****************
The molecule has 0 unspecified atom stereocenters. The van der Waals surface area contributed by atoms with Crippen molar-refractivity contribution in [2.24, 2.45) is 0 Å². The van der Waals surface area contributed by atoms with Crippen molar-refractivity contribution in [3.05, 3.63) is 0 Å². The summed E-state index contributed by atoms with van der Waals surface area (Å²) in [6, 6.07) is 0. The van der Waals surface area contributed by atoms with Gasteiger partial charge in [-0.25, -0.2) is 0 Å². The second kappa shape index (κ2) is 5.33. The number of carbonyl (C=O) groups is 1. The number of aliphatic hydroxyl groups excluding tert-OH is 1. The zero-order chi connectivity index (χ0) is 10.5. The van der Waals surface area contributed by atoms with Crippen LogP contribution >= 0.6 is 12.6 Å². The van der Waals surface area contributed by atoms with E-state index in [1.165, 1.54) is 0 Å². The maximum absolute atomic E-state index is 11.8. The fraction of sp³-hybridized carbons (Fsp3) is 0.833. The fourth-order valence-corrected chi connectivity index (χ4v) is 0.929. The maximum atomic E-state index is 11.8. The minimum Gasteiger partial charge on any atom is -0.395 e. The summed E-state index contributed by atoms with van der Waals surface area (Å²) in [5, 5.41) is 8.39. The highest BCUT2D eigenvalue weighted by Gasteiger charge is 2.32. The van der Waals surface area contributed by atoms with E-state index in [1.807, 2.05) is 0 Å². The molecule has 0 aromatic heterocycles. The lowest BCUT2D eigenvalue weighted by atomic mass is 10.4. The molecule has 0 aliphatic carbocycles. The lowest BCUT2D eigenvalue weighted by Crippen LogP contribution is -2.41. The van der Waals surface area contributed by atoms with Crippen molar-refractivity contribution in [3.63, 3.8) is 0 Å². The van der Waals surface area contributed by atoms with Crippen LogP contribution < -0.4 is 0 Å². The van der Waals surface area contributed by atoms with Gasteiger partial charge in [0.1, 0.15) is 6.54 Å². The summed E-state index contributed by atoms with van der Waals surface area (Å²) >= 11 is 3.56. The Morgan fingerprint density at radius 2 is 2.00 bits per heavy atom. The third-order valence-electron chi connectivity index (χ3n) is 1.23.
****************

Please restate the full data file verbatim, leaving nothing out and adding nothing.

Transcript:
The molecule has 0 unspecified atom stereocenters. The van der Waals surface area contributed by atoms with Crippen molar-refractivity contribution in [2.24, 2.45) is 0 Å². The van der Waals surface area contributed by atoms with Crippen molar-refractivity contribution in [3.05, 3.63) is 0 Å². The summed E-state index contributed by atoms with van der Waals surface area (Å²) in [6, 6.07) is 0. The van der Waals surface area contributed by atoms with Gasteiger partial charge in [-0.25, -0.2) is 0 Å². The second kappa shape index (κ2) is 5.33. The number of carbonyl (C=O) groups is 1. The number of aliphatic hydroxyl groups excluding tert-OH is 1. The zero-order chi connectivity index (χ0) is 10.5. The van der Waals surface area contributed by atoms with Crippen LogP contribution >= 0.6 is 12.6 Å². The van der Waals surface area contributed by atoms with E-state index in [1.165, 1.54) is 0 Å². The maximum absolute atomic E-state index is 11.8. The fraction of sp³-hybridized carbons (Fsp3) is 0.833. The fourth-order valence-corrected chi connectivity index (χ4v) is 0.929. The maximum atomic E-state index is 11.8. The minimum Gasteiger partial charge on any atom is -0.395 e. The summed E-state index contributed by atoms with van der Waals surface area (Å²) in [5, 5.41) is 8.39. The highest BCUT2D eigenvalue weighted by Gasteiger charge is 2.32. The van der Waals surface area contributed by atoms with E-state index in [1.807, 2.05) is 0 Å². The molecule has 0 aromatic heterocycles. The lowest BCUT2D eigenvalue weighted by atomic mass is 10.4. The molecule has 0 aliphatic carbocycles. The lowest BCUT2D eigenvalue weighted by Crippen LogP contribution is -2.41. The van der Waals surface area contributed by atoms with Crippen molar-refractivity contribution in [3.63, 3.8) is 0 Å². The van der Waals surface area contributed by atoms with Crippen LogP contribution < -0.4 is 0 Å². The van der Waals surface area contributed by atoms with Gasteiger partial charge in [0.1, 0.15) is 6.54 Å². The summed E-state index contributed by atoms with van der Waals surface area (Å²) >= 11 is 3.56. The Morgan fingerprint density at radius 2 is 2.00 bits per heavy atom. The third-order valence-electron chi connectivity index (χ3n) is 1.23.